Shane Watson: Big Bash warning signs have come to fruition

Calls for fewer games, better pitches and more overseas players to revive league

Matt Roller
Matt Roller
Shane Watson showed his power, Sydney Thunder v Adelaide Strikers, Big Bash, Spotless Stadium, January 13, 2018

Shane Watson showed his power  •  Getty Images

Shane Watson has criticised the expansion of the Big Bash season from 32 group games to 56, describing the tournament as "just too long" and suggesting that "the quality of the cricket has been put on the back burner".
Watson, an influential figure in the as the president of the Australian Cricketers' Association and one of Australia's most experienced T20 players, proposed a four-step plan to "save our beloved BBL before it's too late" on his blog 'T20 Stars' which involves: reverting to the format used in the 2017-18 season; only playing on "international quality" pitches; increasing the number of overseas players permitted per team from two to "three, if not four"; and stopping players from being mic'd up to ensure they can focus on the game itself.
Discussions about the Big Bash's format have been a near-constant feature of the Australian summer in recent years. The tournament's group stage lasted 32 games in 2016-17, when the average attendance was over 30,000, but while aggregate attendance has grown steadily, the average has decreased markedly to around 18,000 in 2019-20.
An expanded finals stage meant there were 61 games in total last season, and Watson said that "the writing was on the wall" ever since CA announced its new broadcast deal in 2018 that involved extending the season.
"Continuing on after the kids go back to school is another reason why the tournament runs out of puff in the lead up to the finals, when this should be the time when the tournament really cranks up," Watson said. "Again, the tournament is just too long. It's disappointing for all of the families that follow the season so closely until school goes back, and the last thing parents want is for their kids to stay up [until] nearly midnight watching the matches on a school night."
Watson also criticised the standard of the tournament, suggesting that a combination of poor pitches, a lack of international players, and the distraction caused by conversations with commentary teams has diluted the quality of cricket.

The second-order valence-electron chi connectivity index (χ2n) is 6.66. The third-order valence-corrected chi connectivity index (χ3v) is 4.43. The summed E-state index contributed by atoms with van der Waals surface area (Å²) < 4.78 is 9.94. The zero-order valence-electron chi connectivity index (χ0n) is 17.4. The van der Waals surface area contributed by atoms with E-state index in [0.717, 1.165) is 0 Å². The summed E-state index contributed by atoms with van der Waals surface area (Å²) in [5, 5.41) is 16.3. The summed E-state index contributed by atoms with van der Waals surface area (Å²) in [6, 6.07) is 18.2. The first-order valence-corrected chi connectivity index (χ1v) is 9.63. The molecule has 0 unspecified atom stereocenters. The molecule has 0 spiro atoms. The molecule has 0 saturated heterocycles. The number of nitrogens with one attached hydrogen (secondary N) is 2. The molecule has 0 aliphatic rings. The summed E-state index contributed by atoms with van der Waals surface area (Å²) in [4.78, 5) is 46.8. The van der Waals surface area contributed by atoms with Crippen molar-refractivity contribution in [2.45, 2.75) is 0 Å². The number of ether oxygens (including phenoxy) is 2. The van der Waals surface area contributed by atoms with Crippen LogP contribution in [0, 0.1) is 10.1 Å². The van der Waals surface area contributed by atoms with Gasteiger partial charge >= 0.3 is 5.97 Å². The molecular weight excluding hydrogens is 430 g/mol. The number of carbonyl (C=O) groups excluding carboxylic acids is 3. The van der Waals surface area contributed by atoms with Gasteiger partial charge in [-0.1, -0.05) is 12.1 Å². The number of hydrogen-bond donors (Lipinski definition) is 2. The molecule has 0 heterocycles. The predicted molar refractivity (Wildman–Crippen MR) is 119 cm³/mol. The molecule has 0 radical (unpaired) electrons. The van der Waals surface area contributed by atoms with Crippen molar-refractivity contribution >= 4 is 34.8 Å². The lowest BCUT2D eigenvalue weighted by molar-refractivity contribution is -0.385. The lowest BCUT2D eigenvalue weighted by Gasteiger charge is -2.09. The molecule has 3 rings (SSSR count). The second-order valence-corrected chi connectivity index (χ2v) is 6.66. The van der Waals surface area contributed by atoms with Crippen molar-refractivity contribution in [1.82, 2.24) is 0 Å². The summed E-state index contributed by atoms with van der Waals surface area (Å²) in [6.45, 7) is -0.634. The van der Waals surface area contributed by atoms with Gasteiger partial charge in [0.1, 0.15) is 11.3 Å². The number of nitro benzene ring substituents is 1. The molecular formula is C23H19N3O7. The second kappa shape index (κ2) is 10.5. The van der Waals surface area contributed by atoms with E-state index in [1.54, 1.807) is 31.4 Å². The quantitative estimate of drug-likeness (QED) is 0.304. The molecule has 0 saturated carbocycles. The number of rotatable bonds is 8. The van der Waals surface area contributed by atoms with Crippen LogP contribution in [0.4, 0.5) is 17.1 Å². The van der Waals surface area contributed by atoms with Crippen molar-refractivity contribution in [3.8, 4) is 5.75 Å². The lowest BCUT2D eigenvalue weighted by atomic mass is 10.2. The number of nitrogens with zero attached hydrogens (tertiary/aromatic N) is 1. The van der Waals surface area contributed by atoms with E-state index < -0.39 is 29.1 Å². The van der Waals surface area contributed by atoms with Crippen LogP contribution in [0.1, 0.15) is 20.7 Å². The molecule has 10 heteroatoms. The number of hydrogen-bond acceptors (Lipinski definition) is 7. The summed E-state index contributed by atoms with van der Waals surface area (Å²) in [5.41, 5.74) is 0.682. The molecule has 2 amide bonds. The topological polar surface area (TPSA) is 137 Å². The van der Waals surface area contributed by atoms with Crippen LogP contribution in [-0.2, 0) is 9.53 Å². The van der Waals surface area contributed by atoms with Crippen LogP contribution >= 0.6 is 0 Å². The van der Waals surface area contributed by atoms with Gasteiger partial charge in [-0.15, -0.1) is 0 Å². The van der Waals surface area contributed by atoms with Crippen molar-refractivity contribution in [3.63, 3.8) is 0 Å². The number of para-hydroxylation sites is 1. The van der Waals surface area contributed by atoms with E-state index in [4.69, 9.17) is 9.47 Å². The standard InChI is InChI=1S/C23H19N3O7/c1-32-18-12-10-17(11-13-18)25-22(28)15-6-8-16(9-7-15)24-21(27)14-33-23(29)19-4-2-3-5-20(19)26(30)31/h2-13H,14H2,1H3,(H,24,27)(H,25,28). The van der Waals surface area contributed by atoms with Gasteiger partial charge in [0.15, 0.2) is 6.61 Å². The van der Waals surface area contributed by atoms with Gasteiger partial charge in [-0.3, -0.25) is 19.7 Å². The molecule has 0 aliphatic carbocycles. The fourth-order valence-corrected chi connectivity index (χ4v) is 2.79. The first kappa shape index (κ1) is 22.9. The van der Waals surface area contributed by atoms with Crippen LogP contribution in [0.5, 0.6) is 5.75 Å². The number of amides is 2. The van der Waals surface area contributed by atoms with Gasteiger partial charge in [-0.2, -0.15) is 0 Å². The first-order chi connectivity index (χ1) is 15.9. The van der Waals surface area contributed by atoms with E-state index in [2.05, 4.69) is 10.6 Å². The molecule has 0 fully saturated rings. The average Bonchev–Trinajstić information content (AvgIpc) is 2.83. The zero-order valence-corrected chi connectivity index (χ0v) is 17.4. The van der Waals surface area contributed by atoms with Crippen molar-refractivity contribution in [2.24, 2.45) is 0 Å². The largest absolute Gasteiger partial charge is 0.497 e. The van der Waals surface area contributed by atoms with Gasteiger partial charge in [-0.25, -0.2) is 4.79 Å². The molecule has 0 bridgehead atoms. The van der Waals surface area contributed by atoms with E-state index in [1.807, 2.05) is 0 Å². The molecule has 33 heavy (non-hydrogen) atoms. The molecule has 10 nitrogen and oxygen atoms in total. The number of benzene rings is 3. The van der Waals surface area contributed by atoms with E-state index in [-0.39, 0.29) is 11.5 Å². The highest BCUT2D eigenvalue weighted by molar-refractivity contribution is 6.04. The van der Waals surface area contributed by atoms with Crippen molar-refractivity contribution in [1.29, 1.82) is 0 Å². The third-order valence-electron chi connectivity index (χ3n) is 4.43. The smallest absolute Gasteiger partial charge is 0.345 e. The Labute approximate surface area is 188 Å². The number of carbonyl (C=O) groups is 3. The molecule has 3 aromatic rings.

"A lot of the warning signs… have very sadly started to come to fruition," he said. "I know all too well that the quality of the cricket that is being played in the BBL is now behind some of the tournaments around the world.
"The one thing that the IPL and PSL do is make the quality of the cricket, the product, the number one priority. This is where the BBL has really lost its way. The quality of the cricket has been put on the back burner in the Big Bash and the entertainment gimmicks have been brought to the forefront.
"As the BBL is comprised of 8 teams, the talent pool is already stretched pretty thin and now with the extension of the tournament, it is a challenge to keep your best players fit. Right now, if a team gets a few injuries, the franchise has to continue to find club cricketers to fill in. This happened way too many times during the season just gone. If the BBL wants to be one of the best T20 leagues in the world they need to have the best players in the world participating in the league."
Watson described the pitches he played on at the Sydney Showground as "very ordinary at worst and pretty good once in a blue moon", and suggested that the Thunder should either ensure the drop-in wickets at the ground are "world-class" or consider playing all their home games at Manuka Oval in Canberra.
The average scoring rate in the competition dropped from 8.37 in 2016-17 to 7.82 in 2018-19, coinciding with an increase in the number of fixtures played at outgrounds - though it did jump back up to 8.15 in 2019-20.
"In theory, it sounds great to play games out in regional areas, so other BBL fans can watch their favourite players," Watson said. "Well, they need to make sure that the pitches are up to a world-class standard to ensure that world-class cricket can be played at these venues."

Matt Roller is an assistant editor at ESPNcricinfo. He tweets at @mroller98